In a difficult time for companies operating in the oil & gas market, finding sectors that are performing well can be a challenge. However, there are technologies that are finding success – despite the struggles seen elsewhere. Autonomous Underwater Vehicles (AUVs) have evolved in the last few years from an emerging technology with niche uses, to a viable solution and an established part of operations in various marine sectors. There are a number of companies within the industry that have developed strong reputations as reliable providers to the military but there is still potential for further growth, with the oil & gas sector one of the largest potential growth areas.
Douglas-Westwood’s new AUV Market Forecast 2016-2020 considers the prospective demand for AUVs in the commercial, military and research sectors over the next five years. We see demand for units continuing to grow over the forecast with demand in 2020 expected to be 49% higher than in 2016.
The military is expected to remain the greatest user of AUV’s with demand in 2020 for over 700 units – 73% of total demand. This will be followed by research use, which will remain steady over the forecast, continuing to account for the second largest portion of the demand.
The greatest growth in AUV usage is expected in the commercial sector – predominately from oil & gas operators. This will be a key market for the technology, despite the volatility of oil prices. There has been substantial interest from oil & gas companies in the technology, as operators have begun to understand cost saving potentials. Consequently, the next few years are expected to be vitally important for AUV manufacturers and operators who both need to capitalise on increased interest before higher prices potentially lead to a return to the norm. However, low oil prices have reduced budgets and stymied investment in new technology, presenting a limiting factor to growth. Therefore, the onus will be on AUV manufacturers and operators to highlight the benefits of the technology.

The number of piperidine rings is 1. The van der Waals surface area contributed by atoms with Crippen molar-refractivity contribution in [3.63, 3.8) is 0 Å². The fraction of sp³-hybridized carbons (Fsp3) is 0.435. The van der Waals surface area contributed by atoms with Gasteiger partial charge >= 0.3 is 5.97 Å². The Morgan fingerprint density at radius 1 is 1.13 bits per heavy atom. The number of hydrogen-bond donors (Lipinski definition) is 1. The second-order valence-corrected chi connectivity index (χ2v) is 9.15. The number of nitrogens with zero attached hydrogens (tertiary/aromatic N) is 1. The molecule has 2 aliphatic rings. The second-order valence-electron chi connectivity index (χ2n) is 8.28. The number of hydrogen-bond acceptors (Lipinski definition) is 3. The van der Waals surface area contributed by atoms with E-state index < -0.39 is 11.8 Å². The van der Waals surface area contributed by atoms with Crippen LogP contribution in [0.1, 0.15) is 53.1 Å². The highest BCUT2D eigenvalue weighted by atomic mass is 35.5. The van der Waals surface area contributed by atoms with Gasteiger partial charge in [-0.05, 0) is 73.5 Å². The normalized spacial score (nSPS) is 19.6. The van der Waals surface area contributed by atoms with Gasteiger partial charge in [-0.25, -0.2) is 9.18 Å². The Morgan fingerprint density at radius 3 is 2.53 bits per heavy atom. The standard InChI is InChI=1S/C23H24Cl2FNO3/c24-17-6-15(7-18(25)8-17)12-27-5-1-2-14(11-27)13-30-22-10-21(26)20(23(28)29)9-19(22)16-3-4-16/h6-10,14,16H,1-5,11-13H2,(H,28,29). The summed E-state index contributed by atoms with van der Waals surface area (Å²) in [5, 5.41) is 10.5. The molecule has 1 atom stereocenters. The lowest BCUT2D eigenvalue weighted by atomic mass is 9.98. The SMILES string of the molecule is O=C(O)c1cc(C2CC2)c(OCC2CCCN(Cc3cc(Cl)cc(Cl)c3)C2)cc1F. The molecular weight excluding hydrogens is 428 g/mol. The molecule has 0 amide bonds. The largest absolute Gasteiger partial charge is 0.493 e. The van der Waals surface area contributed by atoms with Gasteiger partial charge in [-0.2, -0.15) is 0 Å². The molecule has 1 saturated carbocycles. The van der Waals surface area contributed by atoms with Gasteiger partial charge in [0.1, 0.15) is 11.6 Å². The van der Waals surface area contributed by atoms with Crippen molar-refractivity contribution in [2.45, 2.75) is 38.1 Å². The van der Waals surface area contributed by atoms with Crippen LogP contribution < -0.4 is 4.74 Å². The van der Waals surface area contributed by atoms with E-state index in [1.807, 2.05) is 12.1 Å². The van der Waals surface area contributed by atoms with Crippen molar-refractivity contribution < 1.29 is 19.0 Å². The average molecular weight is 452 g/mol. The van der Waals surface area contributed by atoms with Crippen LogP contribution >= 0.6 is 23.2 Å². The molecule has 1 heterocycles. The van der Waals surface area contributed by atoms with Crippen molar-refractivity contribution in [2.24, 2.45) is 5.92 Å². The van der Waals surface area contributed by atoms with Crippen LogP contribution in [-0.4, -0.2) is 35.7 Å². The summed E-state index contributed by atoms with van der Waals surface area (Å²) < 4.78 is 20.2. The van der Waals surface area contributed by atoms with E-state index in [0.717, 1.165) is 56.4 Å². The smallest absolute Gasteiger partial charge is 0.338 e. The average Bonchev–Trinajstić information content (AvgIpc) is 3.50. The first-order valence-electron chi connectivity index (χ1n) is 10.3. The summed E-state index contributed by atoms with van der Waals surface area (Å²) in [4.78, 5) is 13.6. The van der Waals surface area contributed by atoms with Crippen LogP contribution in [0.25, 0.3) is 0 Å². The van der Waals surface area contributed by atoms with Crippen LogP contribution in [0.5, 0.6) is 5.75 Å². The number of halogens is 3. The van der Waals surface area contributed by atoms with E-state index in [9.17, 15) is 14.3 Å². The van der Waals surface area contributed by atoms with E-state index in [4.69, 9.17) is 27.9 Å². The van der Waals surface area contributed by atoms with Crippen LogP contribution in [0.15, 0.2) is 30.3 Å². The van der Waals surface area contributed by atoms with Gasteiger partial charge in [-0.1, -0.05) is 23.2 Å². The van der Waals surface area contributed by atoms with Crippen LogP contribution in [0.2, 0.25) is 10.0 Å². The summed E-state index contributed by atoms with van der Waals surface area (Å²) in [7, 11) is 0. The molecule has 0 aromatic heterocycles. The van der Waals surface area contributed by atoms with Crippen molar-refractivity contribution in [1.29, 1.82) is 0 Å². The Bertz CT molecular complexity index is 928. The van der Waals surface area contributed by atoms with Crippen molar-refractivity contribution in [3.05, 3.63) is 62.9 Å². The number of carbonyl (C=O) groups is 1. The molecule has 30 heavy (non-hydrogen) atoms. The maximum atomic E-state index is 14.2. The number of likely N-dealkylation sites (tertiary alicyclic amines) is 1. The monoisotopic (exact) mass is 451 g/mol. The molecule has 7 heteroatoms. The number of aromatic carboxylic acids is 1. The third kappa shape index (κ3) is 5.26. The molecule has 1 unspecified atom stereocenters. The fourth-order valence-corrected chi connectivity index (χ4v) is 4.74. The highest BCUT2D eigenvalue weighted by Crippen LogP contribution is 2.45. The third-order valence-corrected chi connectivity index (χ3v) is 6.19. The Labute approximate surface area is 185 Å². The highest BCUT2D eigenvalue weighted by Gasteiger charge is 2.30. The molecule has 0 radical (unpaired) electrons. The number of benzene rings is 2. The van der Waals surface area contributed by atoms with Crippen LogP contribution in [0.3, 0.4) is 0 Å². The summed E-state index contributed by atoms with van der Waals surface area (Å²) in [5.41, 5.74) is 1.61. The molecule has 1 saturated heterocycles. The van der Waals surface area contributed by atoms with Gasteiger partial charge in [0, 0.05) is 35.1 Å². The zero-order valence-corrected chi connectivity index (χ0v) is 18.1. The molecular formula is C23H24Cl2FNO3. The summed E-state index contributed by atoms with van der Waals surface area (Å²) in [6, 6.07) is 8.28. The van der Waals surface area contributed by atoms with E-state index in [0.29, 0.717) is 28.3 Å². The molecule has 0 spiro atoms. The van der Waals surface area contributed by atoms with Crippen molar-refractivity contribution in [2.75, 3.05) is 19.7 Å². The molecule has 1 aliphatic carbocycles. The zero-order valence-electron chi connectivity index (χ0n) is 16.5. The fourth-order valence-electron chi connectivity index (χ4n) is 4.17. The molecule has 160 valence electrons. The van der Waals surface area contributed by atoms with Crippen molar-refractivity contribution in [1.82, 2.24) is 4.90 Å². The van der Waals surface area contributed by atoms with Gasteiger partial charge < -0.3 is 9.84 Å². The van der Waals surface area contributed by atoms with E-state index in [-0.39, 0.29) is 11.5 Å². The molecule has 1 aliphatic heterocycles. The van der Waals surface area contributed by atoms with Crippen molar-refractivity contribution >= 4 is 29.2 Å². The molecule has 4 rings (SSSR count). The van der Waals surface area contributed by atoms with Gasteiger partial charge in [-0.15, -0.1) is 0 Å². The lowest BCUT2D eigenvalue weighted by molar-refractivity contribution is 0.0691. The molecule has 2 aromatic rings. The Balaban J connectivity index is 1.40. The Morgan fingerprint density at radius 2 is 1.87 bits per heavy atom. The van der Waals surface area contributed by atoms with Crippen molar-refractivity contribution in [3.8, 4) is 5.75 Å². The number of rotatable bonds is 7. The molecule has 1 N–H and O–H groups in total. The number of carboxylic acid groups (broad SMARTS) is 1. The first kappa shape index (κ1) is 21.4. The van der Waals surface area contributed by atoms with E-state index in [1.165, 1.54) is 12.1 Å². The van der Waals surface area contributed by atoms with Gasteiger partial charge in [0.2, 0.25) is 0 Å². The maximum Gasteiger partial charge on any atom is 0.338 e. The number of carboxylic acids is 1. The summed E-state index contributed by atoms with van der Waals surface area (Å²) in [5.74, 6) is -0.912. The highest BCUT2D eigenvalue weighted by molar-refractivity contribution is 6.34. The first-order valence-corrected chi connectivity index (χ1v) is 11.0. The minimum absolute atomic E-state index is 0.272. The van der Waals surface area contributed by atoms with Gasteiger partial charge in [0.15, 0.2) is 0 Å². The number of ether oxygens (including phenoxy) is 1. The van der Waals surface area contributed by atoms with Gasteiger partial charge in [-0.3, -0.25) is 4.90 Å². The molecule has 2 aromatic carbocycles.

The prospects for growth in the use of AUV technology in the commercial sector are good – as a comparatively undeveloped technology, it will likely take time for the sector to fully mature. Current developments are focused on increasing battery life, improving autonomous functions and adding manipulation ability. It is this last feature that will be vital to the acceptance of the technology in oil & gas, as it will allow units to perform intervention tasks.
Overall, the AUV sector is one with great promise, the technology has been widely accepted by the military and is seen as a vital tool in a number of different research areas. Uptake in the commercial sector remains limited. However, with technological improvements and new designs regularly coming to market and the upheaval caused by the oil price crash forcing operators to rethink their approach, the future looks promising.
Further information from: Ben Wilby, +44 (0)1795 594724 or firstname.lastname@example.org